Slant Magazine's Scores

For 2,754 reviews, this publication has graded:
  • 33% higher than the average critic
  • 2% same as the average critic
  • 65% lower than the average critic
On average, this publication grades 9 points lower than other critics. (0-100 point scale)
Average Movie review score: 53
Highest review score: 100 The Long Day Closes
Lowest review score: 0 Saving Grace B. Jones
Score distribution:
2,754 movie reviews
    • 90 Metascore
    • 88 Critic Score
    In its way, this effort is both a forceful assertion of the most stifling brand of auteurism and a radical reconfiguration of its political potential.
  1. No one corporation or person plans to trample over the wellbeing of the Ghanaian people, but as the story of the development progress, the breadth of Rachel Boynton's research shows how it will occur regardless.
  2. Formally ostentatious and unrepentantly messy, the film manages to implicitly convey the overdriven, coked-up confusion that many '70s period pieces make painfully overt.
  3. In Joshua Oppenheimer's extraordinary The Act of Killing, film becomes the medium for a bold historical reckoning--and in more ways than one.
  4. If it ultimately can't reconcile all that's presented in its too-brief runtime, that's largely because its situation, much like the dissonance between those involved, is comprehensibly irresolvable.
  5. The Dardennes believe in human value and social order being rooted in a sense of solidarity, a staggering consciousness of community that brims with a sensitivity to place, movement, and emotion.
  6. The soft colors, graceful movements, and clean lines together embody the ineffable beauty of life on Earth that is one of the film's main themes.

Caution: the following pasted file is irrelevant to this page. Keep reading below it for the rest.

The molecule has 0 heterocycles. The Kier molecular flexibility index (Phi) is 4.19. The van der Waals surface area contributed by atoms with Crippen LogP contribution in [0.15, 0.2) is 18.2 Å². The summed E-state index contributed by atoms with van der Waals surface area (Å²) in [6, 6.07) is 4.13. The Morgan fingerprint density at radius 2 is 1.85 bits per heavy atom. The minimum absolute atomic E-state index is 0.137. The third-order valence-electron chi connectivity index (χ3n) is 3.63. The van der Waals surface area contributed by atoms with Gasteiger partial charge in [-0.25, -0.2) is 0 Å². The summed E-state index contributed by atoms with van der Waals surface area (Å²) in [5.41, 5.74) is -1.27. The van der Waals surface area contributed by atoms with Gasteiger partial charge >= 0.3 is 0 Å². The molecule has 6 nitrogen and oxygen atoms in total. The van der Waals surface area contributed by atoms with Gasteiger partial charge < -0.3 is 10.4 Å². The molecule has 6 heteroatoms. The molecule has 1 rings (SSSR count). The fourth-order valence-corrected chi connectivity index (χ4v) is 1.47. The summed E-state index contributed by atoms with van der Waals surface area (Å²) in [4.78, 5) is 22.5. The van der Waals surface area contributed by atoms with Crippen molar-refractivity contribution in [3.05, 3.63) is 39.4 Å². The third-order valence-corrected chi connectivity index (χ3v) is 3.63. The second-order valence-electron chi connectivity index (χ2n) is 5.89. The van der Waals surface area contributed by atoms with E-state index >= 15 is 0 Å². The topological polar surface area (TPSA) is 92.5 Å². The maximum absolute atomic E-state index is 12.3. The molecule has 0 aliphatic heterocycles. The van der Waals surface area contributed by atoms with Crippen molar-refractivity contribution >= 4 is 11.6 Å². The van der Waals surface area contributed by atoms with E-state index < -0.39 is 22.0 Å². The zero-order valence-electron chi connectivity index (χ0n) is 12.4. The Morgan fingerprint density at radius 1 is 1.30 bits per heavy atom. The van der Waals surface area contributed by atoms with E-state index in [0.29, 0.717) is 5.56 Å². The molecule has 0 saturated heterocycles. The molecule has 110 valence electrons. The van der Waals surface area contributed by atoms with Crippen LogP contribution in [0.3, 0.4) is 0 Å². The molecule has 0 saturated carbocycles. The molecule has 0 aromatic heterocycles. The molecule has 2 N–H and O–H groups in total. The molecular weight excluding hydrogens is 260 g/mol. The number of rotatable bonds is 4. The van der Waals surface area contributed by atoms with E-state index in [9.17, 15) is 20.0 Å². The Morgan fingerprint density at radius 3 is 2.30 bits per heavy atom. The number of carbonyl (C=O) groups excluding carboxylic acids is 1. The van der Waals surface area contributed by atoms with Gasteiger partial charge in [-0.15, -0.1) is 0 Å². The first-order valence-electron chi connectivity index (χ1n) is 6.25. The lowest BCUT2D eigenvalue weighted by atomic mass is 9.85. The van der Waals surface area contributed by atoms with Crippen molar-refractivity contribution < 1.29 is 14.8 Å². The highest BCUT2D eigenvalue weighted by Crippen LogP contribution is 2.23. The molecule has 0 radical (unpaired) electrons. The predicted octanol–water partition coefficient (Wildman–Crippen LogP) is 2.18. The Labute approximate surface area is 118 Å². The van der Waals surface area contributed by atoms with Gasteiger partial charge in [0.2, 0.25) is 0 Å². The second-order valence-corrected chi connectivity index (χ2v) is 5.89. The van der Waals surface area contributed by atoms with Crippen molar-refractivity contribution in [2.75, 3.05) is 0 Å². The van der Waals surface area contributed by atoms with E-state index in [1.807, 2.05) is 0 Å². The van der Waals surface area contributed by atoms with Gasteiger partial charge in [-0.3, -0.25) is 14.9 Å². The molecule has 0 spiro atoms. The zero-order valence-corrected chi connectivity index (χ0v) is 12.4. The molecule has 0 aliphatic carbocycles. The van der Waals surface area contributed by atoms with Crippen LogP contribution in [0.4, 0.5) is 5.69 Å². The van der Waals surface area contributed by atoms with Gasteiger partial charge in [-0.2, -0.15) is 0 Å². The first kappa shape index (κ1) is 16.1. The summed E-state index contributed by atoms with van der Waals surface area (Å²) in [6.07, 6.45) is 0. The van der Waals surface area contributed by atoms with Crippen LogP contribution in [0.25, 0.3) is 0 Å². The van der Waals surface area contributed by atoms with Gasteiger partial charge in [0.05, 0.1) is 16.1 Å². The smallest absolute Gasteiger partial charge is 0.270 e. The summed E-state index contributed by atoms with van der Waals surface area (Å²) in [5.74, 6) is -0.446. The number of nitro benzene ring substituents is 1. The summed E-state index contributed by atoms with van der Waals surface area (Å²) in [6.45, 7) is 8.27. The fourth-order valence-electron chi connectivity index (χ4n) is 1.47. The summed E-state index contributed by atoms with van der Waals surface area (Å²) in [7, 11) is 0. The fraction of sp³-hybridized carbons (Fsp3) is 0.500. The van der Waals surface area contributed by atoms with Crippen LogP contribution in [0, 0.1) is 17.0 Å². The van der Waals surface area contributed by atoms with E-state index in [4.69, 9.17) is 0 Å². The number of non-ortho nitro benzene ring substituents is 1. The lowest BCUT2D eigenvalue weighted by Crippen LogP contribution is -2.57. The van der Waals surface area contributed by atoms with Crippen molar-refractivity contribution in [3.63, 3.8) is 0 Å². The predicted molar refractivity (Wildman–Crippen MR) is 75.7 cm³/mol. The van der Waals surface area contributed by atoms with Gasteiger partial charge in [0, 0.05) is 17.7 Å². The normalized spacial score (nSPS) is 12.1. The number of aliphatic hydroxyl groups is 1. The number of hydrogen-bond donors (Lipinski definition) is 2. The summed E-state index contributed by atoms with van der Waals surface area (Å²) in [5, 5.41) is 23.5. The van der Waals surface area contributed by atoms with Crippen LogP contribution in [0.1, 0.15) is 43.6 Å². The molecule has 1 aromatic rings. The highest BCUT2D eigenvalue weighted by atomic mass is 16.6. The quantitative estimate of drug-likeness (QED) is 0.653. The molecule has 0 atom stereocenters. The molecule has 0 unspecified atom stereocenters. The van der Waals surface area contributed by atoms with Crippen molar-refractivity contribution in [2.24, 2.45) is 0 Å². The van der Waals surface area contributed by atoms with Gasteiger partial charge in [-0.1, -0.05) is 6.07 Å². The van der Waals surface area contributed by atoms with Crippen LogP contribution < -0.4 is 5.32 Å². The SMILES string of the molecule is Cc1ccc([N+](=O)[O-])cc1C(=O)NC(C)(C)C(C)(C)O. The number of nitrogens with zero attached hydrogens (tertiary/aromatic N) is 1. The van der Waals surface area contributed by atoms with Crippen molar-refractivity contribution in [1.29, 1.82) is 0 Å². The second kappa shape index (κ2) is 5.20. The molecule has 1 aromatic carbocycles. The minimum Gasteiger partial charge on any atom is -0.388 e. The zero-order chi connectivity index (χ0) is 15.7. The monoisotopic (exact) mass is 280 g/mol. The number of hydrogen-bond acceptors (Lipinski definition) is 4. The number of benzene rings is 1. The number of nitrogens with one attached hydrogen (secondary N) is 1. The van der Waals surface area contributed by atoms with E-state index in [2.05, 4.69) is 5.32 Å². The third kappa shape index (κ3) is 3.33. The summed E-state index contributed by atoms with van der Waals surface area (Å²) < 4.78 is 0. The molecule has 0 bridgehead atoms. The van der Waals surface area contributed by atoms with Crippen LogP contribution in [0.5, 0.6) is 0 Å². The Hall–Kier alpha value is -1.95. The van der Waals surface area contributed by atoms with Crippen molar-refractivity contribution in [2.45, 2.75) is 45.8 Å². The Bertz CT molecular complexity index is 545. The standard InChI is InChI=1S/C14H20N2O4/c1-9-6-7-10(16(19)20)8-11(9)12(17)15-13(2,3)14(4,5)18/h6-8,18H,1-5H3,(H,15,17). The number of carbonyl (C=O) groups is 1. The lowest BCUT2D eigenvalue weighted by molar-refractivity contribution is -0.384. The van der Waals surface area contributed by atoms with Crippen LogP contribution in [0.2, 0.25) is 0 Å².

7. This insane masterpiece shows the self-destructive properties of myth making and how they overlap with the downfall of a community damned from the beginning of time.
    • 89 Metascore
    • 88 Critic Score
    In the style of an ambling, yet entirely focused visitor, the film continually circles back to pictures, protagonists, and situations to furnish them with new meanings, alter their perception, or even directly challenge their previous presentation.
  8. What will make the film essential for future generations isn't mere flashpoint topicality, but the way it aligns an old struggle with a current one.
    • 89 Metascore
    • 38 Critic Score
    The Artist neatly sidesteps this unsolvable dilemma by ignoring everything that's fascinating and memorable about the era, focusing instead on a patchwork of general knowledge, so eroded of inconvenient facts that it doesn't even qualify as a roman à clef.
  9. George Miller orchestrates the rubber-burning pandemonium with the illicit smirk of someone who knows he's giving us exactly what we want.
  10. The thrill of watching Fletcher and Neyman's fray unfold is intensified by Damien Chazelle's attention to the craft and challenge of musicianship.
  11. As always, Wes Anderson places his trademark precision in direct confrontation with the chaos and confusion menacing his beloved characters.